Pelosi 'pretty confident' Supreme Court will sink DOMA law

House Minority Leader Nancy Pelosi (D-Calif.) predicted this week that the Supreme Court will shoot down a federal law barring gay marriage.

The high court will begin next week hearing oral testimony on the legality of the Defense of Marriage Act (DOMA), a 17-year-old law that defines marriage as exclusively between a man and a woman.

Pelosi, a longtime supporter of gay rights, says the law is discriminatory and unconstitutional — and she expects the Supreme Court to rule the same.

"DOMA is definitely unconstitutional," Pelosi said Thursday at a press briefing in the Capitol. She said she's "pretty confident" the court will strike down the law.

To make her case, Pelosi cited a GOP proposal — passed by the Republican-led House almost a decade ago — she said would have "stripped" the courts of their power to review DOMA. The Republicans wouldn't have done that, she argued, if they truly believed the law is constitutional.

"They came up with a specific bill, relating to DOMA, that stripped the courts of their right of judicial review. They said Marbury v. Madison was wrongly decided," she said. "Why would they do that if they thought they had a constitutional bill [in DOMA]?

"So I feel pretty confident about what will happen there [in the Supreme Court]," she added. "But you never know."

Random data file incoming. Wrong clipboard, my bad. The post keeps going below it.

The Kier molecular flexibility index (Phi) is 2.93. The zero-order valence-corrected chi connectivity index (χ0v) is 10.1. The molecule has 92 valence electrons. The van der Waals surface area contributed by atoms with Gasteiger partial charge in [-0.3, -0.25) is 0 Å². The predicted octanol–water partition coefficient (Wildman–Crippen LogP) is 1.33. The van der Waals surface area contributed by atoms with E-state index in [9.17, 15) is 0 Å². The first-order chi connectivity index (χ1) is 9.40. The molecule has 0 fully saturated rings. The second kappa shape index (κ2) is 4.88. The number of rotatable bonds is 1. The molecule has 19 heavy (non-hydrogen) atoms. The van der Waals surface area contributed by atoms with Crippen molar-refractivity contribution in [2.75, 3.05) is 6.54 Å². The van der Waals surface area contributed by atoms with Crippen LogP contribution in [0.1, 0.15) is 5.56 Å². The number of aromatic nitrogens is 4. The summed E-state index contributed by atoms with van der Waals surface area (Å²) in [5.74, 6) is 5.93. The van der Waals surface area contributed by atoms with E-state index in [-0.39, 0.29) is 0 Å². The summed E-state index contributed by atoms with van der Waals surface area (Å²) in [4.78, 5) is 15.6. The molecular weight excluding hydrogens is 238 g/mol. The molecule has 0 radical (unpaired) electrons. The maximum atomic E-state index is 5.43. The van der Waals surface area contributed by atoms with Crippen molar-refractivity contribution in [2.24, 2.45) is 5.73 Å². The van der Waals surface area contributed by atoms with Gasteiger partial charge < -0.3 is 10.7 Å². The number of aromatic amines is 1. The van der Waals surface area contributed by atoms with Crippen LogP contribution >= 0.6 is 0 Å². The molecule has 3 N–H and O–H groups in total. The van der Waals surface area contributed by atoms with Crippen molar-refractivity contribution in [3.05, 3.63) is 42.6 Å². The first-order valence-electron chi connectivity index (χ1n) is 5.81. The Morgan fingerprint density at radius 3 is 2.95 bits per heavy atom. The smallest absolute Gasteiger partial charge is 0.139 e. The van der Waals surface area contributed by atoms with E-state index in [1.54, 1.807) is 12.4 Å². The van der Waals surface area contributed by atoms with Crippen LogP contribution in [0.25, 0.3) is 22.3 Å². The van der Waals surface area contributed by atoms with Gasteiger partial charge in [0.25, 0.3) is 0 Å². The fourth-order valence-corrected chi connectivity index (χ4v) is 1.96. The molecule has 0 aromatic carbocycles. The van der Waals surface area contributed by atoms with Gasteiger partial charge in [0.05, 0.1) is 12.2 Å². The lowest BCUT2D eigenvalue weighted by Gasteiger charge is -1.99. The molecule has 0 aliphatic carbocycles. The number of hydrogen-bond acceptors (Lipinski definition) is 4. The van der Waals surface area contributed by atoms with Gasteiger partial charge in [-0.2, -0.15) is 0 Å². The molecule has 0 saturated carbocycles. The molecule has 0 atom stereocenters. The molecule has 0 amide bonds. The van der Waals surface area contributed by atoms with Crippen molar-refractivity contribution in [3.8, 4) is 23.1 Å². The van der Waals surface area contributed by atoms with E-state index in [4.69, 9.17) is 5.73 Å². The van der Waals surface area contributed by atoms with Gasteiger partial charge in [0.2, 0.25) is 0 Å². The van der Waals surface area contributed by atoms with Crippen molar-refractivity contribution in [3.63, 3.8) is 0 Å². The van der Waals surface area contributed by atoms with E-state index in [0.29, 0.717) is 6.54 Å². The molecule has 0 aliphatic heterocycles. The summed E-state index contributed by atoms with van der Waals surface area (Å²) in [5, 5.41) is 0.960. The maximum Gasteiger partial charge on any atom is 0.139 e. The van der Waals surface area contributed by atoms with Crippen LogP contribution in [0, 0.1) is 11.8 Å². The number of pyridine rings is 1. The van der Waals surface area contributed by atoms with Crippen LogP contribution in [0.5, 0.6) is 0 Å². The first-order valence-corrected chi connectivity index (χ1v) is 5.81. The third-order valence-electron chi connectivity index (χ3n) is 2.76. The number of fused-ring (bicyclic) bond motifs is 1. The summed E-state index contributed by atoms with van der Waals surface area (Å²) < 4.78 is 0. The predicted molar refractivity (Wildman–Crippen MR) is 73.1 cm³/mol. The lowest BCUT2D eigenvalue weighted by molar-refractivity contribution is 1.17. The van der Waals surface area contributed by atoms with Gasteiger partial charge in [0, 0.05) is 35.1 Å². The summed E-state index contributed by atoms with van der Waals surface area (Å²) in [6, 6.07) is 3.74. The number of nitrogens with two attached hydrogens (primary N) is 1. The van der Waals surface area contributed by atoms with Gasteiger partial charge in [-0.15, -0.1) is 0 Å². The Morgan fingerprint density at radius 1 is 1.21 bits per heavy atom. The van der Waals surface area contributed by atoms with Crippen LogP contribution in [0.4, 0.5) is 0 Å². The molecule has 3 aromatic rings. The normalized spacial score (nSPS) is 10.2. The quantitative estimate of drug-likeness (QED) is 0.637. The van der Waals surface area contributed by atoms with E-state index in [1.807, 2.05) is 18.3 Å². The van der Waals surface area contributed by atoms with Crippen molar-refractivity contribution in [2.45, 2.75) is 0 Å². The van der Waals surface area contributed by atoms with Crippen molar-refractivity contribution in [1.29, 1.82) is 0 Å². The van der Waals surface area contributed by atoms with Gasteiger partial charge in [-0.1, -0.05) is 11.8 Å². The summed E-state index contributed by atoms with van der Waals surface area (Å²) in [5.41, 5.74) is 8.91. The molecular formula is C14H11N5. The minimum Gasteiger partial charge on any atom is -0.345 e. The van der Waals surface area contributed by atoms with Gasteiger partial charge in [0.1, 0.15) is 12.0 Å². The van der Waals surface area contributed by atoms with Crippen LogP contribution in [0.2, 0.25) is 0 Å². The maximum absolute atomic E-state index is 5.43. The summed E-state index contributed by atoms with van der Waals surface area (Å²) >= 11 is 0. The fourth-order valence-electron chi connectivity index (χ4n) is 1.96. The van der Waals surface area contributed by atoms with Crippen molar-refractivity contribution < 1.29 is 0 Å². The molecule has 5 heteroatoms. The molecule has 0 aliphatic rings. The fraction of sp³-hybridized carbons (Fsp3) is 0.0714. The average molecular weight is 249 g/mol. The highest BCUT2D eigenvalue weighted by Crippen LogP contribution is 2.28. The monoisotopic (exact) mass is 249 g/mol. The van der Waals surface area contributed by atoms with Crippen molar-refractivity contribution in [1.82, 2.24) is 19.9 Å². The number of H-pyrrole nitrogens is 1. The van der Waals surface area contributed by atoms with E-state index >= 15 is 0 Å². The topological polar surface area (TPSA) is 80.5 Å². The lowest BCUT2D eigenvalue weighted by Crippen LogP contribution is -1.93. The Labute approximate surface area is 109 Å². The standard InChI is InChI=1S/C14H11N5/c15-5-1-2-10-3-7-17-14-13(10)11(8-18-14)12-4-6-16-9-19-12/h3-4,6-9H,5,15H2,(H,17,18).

Last summer, Pelosi had forecast that the Supreme Court would uphold President Obama's healthcare law 6 to 3 — just off the mark of the 5-4 ruling. "I gave somebody more credit than he deserved," Pelosi said Thursday, a likely reference to Justice Anthony Kennedy, a dissenter who many predicted would back the law.

This time around, she's not guessing the breakdown.

Pelosi also entered the debate over "conversion therapy" — the practice of trying to change the sexual orientation of lesbian, gay, bisexual and transgender (LGBT) people — slamming such efforts as "disrespectful and discriminatory."

The issue is currently churning headlines in New Jersey, where a bill banning such therapy on minors is moving through the Democratic-led legislature and could have national implications. Republican Gov. Chris Christie (N.J.) is thought to be weighing a run for the White House in 2016.

"I don't know what the scientific evidence is to go down that path, but I do know it's disrespectful and discriminatory," Pelosi said of the practice. "What is their purpose?"

Christie this week declined to say if he'd veto the bill if it reaches his desk.